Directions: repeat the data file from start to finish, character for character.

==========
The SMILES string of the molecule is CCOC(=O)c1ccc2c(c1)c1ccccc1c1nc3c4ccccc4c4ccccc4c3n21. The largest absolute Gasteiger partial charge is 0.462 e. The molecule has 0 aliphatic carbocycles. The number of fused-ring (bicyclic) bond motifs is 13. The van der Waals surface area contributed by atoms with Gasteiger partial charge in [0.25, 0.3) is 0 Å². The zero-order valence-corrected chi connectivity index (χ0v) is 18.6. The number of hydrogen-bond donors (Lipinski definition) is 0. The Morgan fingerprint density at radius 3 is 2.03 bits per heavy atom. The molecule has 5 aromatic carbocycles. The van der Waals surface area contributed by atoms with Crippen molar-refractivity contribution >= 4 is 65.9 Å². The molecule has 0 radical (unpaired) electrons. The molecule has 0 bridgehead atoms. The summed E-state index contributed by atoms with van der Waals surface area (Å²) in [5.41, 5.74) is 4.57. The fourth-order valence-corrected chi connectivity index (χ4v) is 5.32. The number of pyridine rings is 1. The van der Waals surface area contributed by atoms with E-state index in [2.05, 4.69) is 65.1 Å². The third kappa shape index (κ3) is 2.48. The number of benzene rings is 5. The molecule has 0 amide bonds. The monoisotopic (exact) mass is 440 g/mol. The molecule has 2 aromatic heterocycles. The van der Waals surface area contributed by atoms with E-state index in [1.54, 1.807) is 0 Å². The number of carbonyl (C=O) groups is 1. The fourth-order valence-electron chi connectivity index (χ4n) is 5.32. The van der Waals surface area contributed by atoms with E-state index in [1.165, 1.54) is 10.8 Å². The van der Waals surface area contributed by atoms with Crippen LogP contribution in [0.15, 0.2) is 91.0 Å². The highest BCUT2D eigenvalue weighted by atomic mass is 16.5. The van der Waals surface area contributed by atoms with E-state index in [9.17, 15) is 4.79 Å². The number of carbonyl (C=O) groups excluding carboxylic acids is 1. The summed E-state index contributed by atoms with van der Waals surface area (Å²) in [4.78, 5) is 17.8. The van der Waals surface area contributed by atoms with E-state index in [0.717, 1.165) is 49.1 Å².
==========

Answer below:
The SMILES string of the molecule is CCOC(=O)c1ccc2c(c1)c1ccccc1c1nc3c4ccccc4c4ccccc4c3n21. The largest absolute Gasteiger partial charge is 0.462 e. The molecule has 0 aliphatic carbocycles. The number of fused-ring (bicyclic) bond motifs is 13. The van der Waals surface area contributed by atoms with Gasteiger partial charge in [0.25, 0.3) is 0 Å². The zero-order valence-corrected chi connectivity index (χ0v) is 18.6. The number of hydrogen-bond donors (Lipinski definition) is 0. The Morgan fingerprint density at radius 3 is 2.03 bits per heavy atom. The molecule has 5 aromatic carbocycles. The van der Waals surface area contributed by atoms with Crippen molar-refractivity contribution >= 4 is 65.9 Å². The molecule has 0 radical (unpaired) electrons. The molecule has 0 bridgehead atoms. The summed E-state index contributed by atoms with van der Waals surface area (Å²) in [5.41, 5.74) is 4.57. The fourth-order valence-corrected chi connectivity index (χ4v) is 5.32. The number of pyridine rings is 1. The van der Waals surface area contributed by atoms with E-state index in [2.05, 4.69) is 65.1 Å². The third kappa shape index (κ3) is 2.48. The number of benzene rings is 5. The molecule has 0 amide bonds. The monoisotopic (exact) mass is 440 g/mol. The molecule has 2 aromatic heterocycles. The van der Waals surface area contributed by atoms with E-state index in [1.54, 1.807) is 0 Å². The number of carbonyl (C=O) groups is 1. The fourth-order valence-electron chi connectivity index (χ4n) is 5.32. The van der Waals surface area contributed by atoms with E-state index in [1.165, 1.54) is 10.8 Å². The van der Waals surface area contributed by atoms with Crippen LogP contribution in [0.15, 0.2) is 91.0 Å². The highest BCUT2D eigenvalue weighted by atomic mass is 16.5. The van der Waals surface area contributed by atoms with E-state index in [9.17, 15) is 4.79 Å². The number of carbonyl (C=O) groups excluding carboxylic acids is 1. The summed E-state index contributed by atoms with van der Waals surface area (Å²) in [4.78, 5) is 17.8. The van der Waals surface area contributed by atoms with E-state index in [0.717, 1.165) is 49.1 Å².